As I've learned, in the tobacco control movement, when they talk about the quality of your work, what they are really talking about is the perceived favorability of your conclusions to the established anti-smoking dogma - not the scientific quality of your work, which for me, has obviously improved with experience, knowledge, and expertise.

Once I could see, once I could feel
Now I am numb, I've become unreal
I walk the night, without a goal
Stripped of my heart, my soul.
(lyric credit to Carl Sigman [original French lyrics by P. Delaoe])

Actually, there really doesn't seem to be any scientific disagreement at all among the tobacco control researchers who were interviewed for this article:

I believe there is not sufficient scientific evidence to conclude that there is any substantial public health risk posed by allowing smoking in most open outdoor environments where people can move freely about.

Dr. Glantz believes that the risk is very small, just like outdoor exposure to diesel exhaust, and that no one has quantified the magnitude of this small risk.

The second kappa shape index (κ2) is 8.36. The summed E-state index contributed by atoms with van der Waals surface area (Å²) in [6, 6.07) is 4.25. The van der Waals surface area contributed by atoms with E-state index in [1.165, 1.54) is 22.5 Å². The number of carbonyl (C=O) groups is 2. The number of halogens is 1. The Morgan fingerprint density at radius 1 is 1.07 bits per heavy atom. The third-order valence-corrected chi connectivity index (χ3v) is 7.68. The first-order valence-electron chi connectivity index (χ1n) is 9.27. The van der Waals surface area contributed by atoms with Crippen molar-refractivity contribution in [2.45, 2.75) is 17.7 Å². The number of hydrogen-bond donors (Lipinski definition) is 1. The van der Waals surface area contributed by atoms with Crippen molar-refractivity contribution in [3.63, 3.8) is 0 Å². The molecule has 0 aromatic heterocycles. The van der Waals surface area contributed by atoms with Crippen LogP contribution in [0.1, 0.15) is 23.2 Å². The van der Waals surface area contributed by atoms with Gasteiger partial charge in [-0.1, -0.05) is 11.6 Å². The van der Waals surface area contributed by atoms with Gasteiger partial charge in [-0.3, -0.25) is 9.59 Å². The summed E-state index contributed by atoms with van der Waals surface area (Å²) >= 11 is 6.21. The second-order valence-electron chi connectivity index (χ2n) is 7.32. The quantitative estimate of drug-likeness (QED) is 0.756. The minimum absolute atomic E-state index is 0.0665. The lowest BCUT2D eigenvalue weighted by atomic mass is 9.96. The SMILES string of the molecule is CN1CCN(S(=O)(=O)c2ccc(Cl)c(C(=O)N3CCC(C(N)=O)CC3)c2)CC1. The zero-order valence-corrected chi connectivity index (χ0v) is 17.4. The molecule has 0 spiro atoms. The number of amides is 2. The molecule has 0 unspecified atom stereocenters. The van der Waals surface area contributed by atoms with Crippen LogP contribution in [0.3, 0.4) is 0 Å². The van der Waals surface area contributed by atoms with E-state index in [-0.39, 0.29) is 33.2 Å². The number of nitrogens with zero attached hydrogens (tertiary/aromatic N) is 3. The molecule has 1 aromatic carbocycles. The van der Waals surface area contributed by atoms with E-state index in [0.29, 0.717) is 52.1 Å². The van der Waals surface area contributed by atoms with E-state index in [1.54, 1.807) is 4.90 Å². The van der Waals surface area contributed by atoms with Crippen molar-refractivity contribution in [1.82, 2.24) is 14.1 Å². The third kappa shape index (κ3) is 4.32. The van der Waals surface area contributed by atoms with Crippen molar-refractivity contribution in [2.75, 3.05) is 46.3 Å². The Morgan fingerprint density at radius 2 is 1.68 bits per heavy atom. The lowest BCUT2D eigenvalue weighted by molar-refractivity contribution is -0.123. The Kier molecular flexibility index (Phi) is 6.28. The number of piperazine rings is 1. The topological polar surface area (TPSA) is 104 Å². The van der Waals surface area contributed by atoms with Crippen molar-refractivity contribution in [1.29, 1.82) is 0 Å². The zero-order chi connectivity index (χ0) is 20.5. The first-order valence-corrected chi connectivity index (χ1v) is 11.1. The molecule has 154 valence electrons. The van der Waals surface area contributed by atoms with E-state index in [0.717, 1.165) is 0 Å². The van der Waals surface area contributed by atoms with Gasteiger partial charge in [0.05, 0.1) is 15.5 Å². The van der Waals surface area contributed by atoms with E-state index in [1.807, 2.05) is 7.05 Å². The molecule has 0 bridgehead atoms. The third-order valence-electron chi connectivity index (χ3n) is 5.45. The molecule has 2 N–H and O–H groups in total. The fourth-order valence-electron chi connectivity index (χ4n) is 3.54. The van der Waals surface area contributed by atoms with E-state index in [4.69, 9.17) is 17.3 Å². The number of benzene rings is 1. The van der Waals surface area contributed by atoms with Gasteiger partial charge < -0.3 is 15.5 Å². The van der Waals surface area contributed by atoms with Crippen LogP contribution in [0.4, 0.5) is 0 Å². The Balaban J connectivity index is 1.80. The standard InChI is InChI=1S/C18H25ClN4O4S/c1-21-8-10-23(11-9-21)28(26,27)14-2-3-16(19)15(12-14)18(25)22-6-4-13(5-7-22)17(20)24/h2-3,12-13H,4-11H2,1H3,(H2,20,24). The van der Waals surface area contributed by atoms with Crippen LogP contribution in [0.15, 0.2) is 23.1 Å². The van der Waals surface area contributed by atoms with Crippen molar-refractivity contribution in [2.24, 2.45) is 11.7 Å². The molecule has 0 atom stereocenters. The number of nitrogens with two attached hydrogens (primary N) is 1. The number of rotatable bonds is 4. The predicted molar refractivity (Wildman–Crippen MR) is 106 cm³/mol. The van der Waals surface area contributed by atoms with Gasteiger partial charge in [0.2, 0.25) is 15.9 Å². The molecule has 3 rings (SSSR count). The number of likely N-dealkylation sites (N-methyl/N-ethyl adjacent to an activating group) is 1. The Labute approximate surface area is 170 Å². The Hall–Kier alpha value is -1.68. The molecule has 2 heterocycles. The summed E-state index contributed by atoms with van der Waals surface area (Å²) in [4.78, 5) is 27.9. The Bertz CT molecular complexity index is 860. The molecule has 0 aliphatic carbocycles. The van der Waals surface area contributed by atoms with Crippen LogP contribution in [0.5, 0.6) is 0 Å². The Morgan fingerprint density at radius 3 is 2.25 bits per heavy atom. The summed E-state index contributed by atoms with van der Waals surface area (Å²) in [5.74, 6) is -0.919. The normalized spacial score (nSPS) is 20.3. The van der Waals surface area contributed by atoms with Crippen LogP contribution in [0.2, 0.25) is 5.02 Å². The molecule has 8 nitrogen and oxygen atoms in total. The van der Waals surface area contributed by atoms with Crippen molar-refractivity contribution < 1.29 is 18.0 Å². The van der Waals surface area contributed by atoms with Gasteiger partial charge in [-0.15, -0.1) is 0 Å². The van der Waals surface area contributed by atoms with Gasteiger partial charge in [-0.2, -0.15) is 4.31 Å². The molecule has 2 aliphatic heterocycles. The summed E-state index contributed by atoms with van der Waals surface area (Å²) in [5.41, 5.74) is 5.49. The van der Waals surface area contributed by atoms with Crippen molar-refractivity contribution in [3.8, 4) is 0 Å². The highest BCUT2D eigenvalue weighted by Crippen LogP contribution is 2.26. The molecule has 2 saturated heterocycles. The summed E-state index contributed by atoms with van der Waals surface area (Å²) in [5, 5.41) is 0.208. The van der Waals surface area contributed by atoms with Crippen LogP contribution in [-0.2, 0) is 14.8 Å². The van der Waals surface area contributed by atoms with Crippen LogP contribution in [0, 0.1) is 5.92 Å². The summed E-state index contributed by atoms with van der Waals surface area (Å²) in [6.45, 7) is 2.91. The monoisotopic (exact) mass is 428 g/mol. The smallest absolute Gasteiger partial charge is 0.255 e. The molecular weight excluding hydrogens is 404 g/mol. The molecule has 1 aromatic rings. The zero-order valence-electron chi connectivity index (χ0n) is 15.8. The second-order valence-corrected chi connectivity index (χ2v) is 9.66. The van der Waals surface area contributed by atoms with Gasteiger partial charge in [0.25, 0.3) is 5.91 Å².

Dr. Pechacek believes that we don't have sufficient data to evaluate levels of exposure in outdoor settings, so there is no documentation of any serious public health threat.

So if there is no disagreement about the science, then why are we "at loggerheads?"

The answer appears to be, at least in part, our beliefs about the levels of risk that justify public health legislation to protect people from environmental hazards. Drs. Glantz and Pechacek appear to be arguing that any risk, no matter how small, is sufficient to justify legislated bans on a behavior. Even brief exposure to secondhand smoke might damage a cell, leading to cancer, so we apparently need to eliminate this possibility altogether. There is no risk-free level of exposure, so we need to completely eliminate exposure in order to eliminate risk.

On the other hand, I seem to have a higher threshold for invoking government legislative intervention. I would like to see a substantial level of risk before I advocate for coercive policies as a public health intervention. I don't believe that we necessarily have to reduce all environmental health risks to zero.